OFP argues that the absence of a TDR program relieves it of the obligation to apply for a hardship waiver, because N.J.A.C. 7:38-6.8(g)(2) requires an applicant for such a waiver to show that it "has made a good faith effort to transfer development rights for the subject site pursuant to N.J.S.A. 13:20-13[.]" However, the DEP has certified that applicants will be exempted from this requirement until a TDR program is adopted. Although OFP contends that this exemption is invalid because it was not adopted by regulation, N.J.A.C. 7:38-6.4(a)(3) authorizes the DEP to "waive any provision [of the Highlands Act regulations] on an individual, case by case basis . . . [t]o avoid the taking of property without just compensation[.]" If the DEP required an applicant for a hardship waiver to show that it had made a good faith effort to transfer development rights even though a program for such a transfer does not yet exist, such arbitrary and unreasonable administration of the Highlands Act regulations could support a claim that the Act has resulted in a taking of OFP's property. Therefore, N.J.A.C. 7:38-6.4(a)(3) provides the requisite authorization for the DEP to exempt OFP and other applicants from the requirements of N.J.A.C. 7:38-6.8(g)(2). In any event, N.J.A.C. 7:38-6.8(g)(2) only requires an applicant to make a "good faith effort" to transfer development rights. In the absence of a TDR program, an applicant may demonstrate "good faith" without showing any such effort.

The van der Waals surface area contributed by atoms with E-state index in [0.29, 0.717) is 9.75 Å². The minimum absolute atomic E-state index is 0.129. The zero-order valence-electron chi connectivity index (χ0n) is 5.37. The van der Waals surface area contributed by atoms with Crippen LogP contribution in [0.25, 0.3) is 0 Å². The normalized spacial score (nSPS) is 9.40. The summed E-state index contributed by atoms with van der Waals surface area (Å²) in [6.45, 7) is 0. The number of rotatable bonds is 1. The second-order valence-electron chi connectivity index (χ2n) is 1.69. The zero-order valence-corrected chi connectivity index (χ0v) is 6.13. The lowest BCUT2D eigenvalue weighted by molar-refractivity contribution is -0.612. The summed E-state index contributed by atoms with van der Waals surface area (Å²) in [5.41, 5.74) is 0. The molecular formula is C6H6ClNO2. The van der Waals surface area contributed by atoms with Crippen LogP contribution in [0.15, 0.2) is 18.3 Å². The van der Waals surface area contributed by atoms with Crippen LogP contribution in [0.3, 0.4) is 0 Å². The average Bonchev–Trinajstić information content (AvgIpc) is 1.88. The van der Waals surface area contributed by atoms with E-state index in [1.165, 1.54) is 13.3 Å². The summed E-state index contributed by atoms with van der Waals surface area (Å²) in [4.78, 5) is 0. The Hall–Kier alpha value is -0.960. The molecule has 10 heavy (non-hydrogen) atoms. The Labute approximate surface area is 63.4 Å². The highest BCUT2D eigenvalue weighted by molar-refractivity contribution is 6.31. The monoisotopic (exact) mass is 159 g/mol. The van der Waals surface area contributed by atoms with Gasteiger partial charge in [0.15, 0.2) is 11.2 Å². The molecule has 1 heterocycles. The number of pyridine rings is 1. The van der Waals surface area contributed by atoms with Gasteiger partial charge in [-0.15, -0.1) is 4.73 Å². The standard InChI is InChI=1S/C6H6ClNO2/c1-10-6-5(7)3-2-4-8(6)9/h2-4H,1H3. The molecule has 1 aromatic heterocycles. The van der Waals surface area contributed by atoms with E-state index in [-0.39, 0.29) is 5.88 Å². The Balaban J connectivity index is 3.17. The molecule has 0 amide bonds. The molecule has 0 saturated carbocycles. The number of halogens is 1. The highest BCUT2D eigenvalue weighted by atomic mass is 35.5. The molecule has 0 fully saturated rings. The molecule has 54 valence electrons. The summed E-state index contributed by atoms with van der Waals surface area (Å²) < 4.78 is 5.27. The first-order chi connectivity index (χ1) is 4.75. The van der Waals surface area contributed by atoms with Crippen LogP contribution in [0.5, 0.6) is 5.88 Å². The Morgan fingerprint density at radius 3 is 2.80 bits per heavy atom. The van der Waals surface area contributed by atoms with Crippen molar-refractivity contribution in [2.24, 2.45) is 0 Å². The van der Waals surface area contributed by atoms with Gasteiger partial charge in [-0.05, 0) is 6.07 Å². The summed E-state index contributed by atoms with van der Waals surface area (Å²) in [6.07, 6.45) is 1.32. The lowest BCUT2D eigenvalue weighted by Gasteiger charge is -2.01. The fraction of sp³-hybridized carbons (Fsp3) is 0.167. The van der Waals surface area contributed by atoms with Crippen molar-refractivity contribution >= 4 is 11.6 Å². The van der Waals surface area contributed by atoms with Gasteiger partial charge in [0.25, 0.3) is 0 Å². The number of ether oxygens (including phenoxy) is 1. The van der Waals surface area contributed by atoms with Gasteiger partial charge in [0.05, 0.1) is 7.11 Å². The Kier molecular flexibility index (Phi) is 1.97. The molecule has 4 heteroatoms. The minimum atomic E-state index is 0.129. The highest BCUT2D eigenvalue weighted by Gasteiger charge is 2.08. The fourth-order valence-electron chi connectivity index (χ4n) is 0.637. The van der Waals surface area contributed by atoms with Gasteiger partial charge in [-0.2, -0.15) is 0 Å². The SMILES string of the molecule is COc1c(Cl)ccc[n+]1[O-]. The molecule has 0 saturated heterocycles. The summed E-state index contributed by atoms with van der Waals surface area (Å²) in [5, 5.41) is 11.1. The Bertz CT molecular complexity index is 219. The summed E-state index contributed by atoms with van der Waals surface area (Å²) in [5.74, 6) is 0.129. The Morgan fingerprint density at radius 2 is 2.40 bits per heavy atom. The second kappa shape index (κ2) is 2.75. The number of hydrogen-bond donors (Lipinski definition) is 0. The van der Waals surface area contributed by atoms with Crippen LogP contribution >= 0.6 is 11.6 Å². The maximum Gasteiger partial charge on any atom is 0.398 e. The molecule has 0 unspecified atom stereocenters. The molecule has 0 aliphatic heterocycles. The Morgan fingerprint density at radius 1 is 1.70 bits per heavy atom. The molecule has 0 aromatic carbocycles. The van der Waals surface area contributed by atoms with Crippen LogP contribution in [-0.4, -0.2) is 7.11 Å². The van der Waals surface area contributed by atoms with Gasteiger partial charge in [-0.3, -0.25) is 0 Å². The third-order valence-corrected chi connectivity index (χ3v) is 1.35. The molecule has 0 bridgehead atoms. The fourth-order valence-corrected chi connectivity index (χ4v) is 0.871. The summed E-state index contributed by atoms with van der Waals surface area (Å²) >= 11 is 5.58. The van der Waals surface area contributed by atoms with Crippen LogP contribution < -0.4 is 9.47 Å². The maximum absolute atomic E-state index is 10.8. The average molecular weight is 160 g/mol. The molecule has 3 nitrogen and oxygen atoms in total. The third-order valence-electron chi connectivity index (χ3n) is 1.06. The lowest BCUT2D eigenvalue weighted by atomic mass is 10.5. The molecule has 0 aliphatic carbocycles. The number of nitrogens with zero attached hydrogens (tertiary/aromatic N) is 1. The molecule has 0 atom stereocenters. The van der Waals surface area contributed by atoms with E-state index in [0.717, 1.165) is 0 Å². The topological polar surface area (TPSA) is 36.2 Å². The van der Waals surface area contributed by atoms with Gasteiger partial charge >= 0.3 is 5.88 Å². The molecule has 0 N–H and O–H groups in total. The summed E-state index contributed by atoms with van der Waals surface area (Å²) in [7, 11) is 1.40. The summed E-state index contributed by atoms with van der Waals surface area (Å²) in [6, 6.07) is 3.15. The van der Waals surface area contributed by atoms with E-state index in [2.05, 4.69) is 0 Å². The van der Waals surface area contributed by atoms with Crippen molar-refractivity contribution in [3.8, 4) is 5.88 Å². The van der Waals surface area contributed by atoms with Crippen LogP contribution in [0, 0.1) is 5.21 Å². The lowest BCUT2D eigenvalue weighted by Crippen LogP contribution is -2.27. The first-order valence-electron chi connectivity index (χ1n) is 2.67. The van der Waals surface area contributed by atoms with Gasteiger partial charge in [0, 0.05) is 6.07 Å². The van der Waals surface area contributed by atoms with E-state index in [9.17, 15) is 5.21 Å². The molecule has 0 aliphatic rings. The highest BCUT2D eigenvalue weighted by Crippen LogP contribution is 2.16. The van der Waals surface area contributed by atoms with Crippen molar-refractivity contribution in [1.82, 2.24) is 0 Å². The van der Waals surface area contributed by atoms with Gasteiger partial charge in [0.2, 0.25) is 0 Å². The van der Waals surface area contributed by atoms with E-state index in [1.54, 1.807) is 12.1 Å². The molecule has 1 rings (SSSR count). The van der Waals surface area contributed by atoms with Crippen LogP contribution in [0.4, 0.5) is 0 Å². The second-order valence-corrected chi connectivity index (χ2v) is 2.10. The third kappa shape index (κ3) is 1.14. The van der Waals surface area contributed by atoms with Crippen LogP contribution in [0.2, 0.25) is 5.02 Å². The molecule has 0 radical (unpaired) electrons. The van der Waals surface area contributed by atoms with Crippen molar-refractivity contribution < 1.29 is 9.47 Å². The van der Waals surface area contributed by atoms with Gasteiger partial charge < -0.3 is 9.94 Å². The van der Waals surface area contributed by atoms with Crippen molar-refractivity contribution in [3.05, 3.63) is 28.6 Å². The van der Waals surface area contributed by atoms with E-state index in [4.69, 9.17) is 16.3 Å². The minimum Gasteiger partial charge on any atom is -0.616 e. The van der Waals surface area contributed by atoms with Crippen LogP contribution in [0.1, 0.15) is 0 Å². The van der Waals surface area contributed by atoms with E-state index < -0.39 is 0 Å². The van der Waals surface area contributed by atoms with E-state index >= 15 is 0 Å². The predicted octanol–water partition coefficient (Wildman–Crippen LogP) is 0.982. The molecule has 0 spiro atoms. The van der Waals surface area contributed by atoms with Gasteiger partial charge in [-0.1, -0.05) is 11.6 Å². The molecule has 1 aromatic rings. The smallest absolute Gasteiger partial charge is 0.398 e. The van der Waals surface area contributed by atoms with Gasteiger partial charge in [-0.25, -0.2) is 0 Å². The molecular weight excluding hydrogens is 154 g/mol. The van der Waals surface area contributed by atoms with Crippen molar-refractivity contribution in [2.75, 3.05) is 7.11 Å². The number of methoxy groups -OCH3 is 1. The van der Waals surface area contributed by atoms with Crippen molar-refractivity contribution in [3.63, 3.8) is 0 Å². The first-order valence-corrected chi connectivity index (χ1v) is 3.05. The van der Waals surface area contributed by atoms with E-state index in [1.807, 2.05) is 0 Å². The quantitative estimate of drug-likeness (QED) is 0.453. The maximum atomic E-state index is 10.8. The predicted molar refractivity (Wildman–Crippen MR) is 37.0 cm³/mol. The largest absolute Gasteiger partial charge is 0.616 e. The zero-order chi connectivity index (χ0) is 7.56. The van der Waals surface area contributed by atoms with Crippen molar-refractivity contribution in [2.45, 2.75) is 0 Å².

OFP also argues that the DEP's failure to adopt a TDR program within the time allowed under the Act has deprived it of one of the remedies provided by the Legislature and, in the absence of this additional remedy, the availability of a hardship waiver is insufficient to avoid a taking. However, even if the DEP had adopted this program, the opportunity to participate in a transfer of development rights would not be within OFP's control.